Active Hope

“Active hope is a practice…it is something we do, rather than have.” Joanna Macy and Chris Johnstone When I feel hopeful, I have some confidence that what I hope will happen is likely to happen. For example, I hope this meeting accomplishes what I want it to accomplish. Or, I hope people listen to one another’s perspectives. In this way, desire for a particular future is a part of hope. “Active hope,” according to Joanna Macy and Chis … Read more…

When Your Hair Is On Fire…

According to Stephen Covey, one of the seven habits of highly effective people is that they, “Seek first to understand, then to be understood.”  It sounds so simple. Something you could embroider on a pillow. Or, make into a poster. Simple does not mean easy. When someone says something that sets your hair on fire, the temptation is to go tit for tat, tooth for tooth, measure for measure. We go round and round, getting … Read more…

Handling Hidden Emotions

A colleague was in a meeting recently with her counterparts from around the state trying to figure out how they might collaborate to improve each of their organizations’ individual performance. As they considered possibilities, one member of the group kept objecting to everything in a harsh tone. Basically the message was, this will never work, don’t even try it. So, on breaks and when the naysayer was not in the room, the group came up … Read more…

Remember: We Get to Choose

Remembering Choice

In a matter-of-fact manner my sister-in-law once said a surprising thing: “When people get angry, I don’t get angry back.” To her, this appeared to be her modus operandi. For many others it is not. When someone gets angry, we get angry back. (Is this true of you?) What if you remembered that you get to choose whether you want to respond or react? That you don’t have to be driven by the more primitive … Read more…

Asking Questions of Genuine Curiosity

Asking great questions is an important partner skill to good listening skills.  In this season of political upheaval paired with many opportunities to gather socially, questions of genuine interest will be a valuable tool.  To elaborate we are re-posting our original blog on this topic from November 4th of last year. Listening (“Go-To” Skill #1) and asking questions of genuine curiosity (“Go-To” Skill # 2) are the keys to the kingdom of understanding and working … Read more…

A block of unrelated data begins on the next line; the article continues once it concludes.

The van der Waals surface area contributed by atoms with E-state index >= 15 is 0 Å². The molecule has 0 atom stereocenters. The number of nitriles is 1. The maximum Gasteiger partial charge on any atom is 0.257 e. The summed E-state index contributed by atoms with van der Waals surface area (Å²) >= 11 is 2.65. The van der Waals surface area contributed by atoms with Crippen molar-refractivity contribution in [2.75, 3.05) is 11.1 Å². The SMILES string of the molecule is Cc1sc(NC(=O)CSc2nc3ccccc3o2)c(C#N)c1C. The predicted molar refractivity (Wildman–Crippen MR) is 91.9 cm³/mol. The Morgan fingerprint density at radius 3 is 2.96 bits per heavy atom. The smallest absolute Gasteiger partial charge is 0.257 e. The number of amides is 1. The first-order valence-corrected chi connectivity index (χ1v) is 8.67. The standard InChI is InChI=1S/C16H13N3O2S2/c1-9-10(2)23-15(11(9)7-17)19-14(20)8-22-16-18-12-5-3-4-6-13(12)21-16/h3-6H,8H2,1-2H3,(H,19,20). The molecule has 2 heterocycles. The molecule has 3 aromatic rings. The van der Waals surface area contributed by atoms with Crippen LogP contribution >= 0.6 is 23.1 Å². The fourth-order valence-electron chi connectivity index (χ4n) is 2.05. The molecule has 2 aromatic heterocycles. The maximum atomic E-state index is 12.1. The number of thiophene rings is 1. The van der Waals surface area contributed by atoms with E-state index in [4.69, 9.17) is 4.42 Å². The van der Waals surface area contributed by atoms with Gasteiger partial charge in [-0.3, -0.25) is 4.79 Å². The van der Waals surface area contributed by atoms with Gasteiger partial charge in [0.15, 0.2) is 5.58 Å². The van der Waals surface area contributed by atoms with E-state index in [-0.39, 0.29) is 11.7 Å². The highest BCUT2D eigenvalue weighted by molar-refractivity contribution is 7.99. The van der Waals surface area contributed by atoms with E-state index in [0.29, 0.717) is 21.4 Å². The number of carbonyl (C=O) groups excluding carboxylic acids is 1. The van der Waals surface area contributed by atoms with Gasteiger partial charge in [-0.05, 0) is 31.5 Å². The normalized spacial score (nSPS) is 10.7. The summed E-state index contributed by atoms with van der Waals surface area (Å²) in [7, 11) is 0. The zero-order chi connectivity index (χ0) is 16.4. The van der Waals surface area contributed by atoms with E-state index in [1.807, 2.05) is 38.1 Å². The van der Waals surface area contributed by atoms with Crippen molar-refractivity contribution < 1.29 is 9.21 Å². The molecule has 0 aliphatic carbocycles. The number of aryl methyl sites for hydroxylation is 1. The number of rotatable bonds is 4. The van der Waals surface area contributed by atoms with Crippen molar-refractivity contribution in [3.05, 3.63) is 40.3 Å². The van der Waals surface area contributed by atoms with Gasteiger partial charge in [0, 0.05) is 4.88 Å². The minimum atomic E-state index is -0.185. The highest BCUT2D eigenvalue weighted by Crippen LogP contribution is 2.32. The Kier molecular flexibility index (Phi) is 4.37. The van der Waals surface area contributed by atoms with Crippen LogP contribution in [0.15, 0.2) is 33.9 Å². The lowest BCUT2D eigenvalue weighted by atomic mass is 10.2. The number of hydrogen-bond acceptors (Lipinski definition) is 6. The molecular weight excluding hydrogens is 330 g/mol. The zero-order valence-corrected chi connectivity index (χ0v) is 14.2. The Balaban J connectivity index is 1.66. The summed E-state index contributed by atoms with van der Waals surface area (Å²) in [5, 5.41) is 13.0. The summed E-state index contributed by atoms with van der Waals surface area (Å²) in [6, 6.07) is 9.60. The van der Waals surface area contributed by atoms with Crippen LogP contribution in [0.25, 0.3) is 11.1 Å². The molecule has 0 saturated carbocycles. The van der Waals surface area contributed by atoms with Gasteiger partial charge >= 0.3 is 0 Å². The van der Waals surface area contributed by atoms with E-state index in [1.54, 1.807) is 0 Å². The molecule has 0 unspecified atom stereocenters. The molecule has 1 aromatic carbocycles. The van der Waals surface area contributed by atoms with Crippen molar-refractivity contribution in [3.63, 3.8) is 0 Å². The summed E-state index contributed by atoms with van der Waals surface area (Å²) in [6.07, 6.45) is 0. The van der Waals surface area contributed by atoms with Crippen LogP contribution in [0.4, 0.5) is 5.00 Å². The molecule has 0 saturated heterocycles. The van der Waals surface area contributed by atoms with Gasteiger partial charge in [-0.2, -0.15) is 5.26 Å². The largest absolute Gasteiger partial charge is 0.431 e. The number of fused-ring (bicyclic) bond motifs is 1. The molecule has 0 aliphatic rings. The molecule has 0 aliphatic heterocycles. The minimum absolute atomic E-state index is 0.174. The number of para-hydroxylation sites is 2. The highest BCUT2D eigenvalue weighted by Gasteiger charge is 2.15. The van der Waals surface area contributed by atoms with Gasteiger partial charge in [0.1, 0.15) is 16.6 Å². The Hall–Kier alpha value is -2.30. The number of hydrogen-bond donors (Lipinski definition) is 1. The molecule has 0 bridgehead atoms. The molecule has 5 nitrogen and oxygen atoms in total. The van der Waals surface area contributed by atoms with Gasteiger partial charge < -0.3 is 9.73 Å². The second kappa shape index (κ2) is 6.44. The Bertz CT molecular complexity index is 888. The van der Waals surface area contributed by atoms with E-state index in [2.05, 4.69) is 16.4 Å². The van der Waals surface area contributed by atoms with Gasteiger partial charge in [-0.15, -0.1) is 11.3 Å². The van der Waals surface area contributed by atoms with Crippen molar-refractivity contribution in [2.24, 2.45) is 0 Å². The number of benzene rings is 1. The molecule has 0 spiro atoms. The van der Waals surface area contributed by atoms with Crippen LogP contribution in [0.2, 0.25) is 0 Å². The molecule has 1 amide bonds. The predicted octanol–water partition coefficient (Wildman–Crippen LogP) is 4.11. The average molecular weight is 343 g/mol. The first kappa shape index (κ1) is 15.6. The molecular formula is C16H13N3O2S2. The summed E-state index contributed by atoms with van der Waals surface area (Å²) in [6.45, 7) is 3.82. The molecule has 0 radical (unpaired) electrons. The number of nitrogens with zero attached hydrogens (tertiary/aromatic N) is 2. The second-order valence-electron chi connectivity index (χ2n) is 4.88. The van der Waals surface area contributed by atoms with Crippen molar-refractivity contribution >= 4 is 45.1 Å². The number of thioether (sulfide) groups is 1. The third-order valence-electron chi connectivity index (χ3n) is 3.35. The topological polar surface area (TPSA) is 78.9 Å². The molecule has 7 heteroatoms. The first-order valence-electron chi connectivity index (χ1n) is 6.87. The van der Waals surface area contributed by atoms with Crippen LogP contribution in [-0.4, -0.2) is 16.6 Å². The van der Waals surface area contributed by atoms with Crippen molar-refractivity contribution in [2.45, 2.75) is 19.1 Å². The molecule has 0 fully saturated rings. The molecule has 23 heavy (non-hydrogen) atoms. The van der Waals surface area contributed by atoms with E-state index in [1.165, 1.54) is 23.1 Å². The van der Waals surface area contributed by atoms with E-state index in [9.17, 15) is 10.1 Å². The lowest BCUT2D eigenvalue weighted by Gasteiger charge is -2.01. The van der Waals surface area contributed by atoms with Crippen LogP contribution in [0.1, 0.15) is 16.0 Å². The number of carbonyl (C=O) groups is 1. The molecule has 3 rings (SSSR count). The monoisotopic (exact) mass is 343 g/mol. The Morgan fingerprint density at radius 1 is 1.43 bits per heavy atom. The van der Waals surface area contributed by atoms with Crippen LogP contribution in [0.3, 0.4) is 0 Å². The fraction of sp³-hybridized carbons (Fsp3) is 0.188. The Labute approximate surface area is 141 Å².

“Go-To” Skill #2: Asking Questions of Genuine Curiosity

Listening (“Go-To” Skill #1) and asking questions of genuine curiosity (“Go-To” Skill # 2) are the keys to the kingdom of understanding and working well with others to solve tough issues. Without these two, we are stuck in the movie Groundhog Day, recreating the same conversation over and over again until we get it right. In “Change Your Questions Change Your Life” Marilee Adams makes a distinction between “learner questions” and “judger questions.” Questions of genuine … Read more…

Anger and Emotional Contagion

Sometimes I wonder if I am being naïve. Does how we talk to one another really matter? Maybe I just pay too much attention to the news: it seems so many of us are yelling at one another (politicians and political pundits); committing mass shootings (the latest is Roseburg); imprisoning and raping women, destroying antiquities, and holding people and territory hostage (ISIS is currently emblematic). What evokes this anger and aggression? The primitive parts of … Read more…

Emotions: the bane or the boon of our meetings

Perhaps you are reading this just after returning to your desk from a “bad” meeting. You feel frustrated, or even angry, because you think your ideas were ignored and/or nothing was accomplished. Emotions are a powerful force in our interactions. They wield more influence over the quality of our meetings than any other variable. They can turn a conversation among colleagues or neighbors either into a snarling, polarizing, and enervating event or into a joyful, … Read more…

Awareness Enables us to Make Conscious Choices

After a day and a half of intense, “learning-full” conversations, 28 people struggle to determine what they want to do after the meeting to continue to carry out their mission. They are running late and several people have to leave to catch plane flights. As the facilitator, I feel anxious they will not be able to agree and the meeting will end in frustration. I make a process suggestion that they misunderstand and which seems … Read more…